Paws of Fury: the Legend of Hank


It’s surprising how often animators turn to not only featuring animals that talk, but also ones with a penchant for the martial arts.

There’s a panda that does kung-fu, teenage turtles who are into all things ninja, as well as a skunk training alongside a whole menagerie of animals in martial arts.

A new addition to this list is Hank, a lone dog in a cat’s world whose given the responsibility of saving them all.

boom reviews Paws of Fury: the Legend of Hank
I got this from Uma, and you're telling me my bum looks big in it?!!!

Living in the small, quaint town of Kakamucho is a community of peaceful cats. And although they are harmless, the town itself is a thorn in the side of Ika Chu (Ricky Gervais), who finds their town a blot on his majestic landscape, so decides he need to get rid of it. He needs to do so however, in such a way that it won’t draw attention to himself, or alarm his Shogun (Mel Brooks).

He comes up with a cunning plan then, to elect a new samurai to the town, one that will fail on every count. Who better for the job then than Hank (Michael Cera) – a dog. Little does he realise however is the grit and determination this plucky canine has, and his heart for keeping this cat community safe.

Although his heart is in the right place, Hank doesn’t exactly have the skills, so he manages to get Jimbo (Samuel L. Jackson) to be his master, to teach him all the ways of the samurai. But is there enough time?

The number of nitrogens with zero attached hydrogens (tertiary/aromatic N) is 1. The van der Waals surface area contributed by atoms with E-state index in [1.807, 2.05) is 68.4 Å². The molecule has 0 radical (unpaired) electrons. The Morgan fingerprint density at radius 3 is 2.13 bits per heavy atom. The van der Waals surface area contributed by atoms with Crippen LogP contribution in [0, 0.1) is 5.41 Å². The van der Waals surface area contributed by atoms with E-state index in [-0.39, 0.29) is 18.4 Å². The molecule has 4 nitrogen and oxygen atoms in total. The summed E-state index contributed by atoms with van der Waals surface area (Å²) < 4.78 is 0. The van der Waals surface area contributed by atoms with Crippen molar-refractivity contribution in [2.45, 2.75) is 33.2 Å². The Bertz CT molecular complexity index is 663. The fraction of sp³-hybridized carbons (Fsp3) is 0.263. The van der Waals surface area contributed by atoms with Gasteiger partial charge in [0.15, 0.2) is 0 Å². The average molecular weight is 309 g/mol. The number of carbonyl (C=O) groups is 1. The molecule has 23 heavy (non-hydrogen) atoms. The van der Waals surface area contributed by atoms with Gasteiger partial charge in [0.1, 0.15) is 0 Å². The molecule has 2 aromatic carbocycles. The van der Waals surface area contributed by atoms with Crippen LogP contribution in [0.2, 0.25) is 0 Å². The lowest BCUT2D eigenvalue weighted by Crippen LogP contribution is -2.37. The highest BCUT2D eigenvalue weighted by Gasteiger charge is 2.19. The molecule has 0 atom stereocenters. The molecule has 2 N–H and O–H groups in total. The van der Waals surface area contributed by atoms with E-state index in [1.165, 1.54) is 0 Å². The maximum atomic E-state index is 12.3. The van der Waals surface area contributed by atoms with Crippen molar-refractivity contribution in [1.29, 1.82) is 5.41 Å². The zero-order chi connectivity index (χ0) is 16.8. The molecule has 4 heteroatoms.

boom reviews Paws of Fury: the Legend of Hank
Now touch your nose and rub your belly...

It’s unusual for an animated feature not to come out of one of the already established studios like Disney and DreamWorks, and it’s even more of a surprise when it equals them in quality.

Even more impressive when it’s had to navigate various obstacles, such as remote working due to Covid, with the film originally down to be released in 2017.

For a film set within an almost multiverse oriental setting, where cats are the predominant species, it has the perfect yin yang, with the balance of a sharply witty script with some real laugh out loud visual gags.

Not only are there a number of knowing nods to it being a film, but it even breaks the forth wall with a cool and amusing scene.

There’s certainly a quality to the writing, which shouldn’t be a surprise with Mel Brooks involved; what is a surprise is how comedian Richard Pryor gets a writing credit, as he’s been dead for over 15 years. There’s talent, and then there’s talent we guess. Perhaps it has something to do with being loosely based Brooks’ 1974 classic Blazing Saddles, which Pryor starred in; after all, it may not feature baked beans but there is a fair amount of farting.

The casting is great too, with Michael Cera in top form with his Woody Allen-esque neuroticism, without all the dubious family shenanigans. Cera has seemingly slowed down in starring in projects, so we should be grateful for him lending his voice to this one. There’s also a genuine relationship that grows between his Hank and Jackson’s character Jimbo – no doubt taken from Kurosawa’s Yojimbo - that is playful and charming.

Add to that the comic greatness of Brooks, and well, Gervais, as the film slices and dices with some excellent one-liners.

And although the animation itself isn’t in the same realm of Pixar, it still manages to evoke a great sense of rich characters and time period.

It’s the perfect storm within the world of martial arts of when Hong Kong Phooey meets The Seven Samurai, making it the perfect family chuckle-fest that is a cut, thrust and thwack above the rest.

we give this four out of five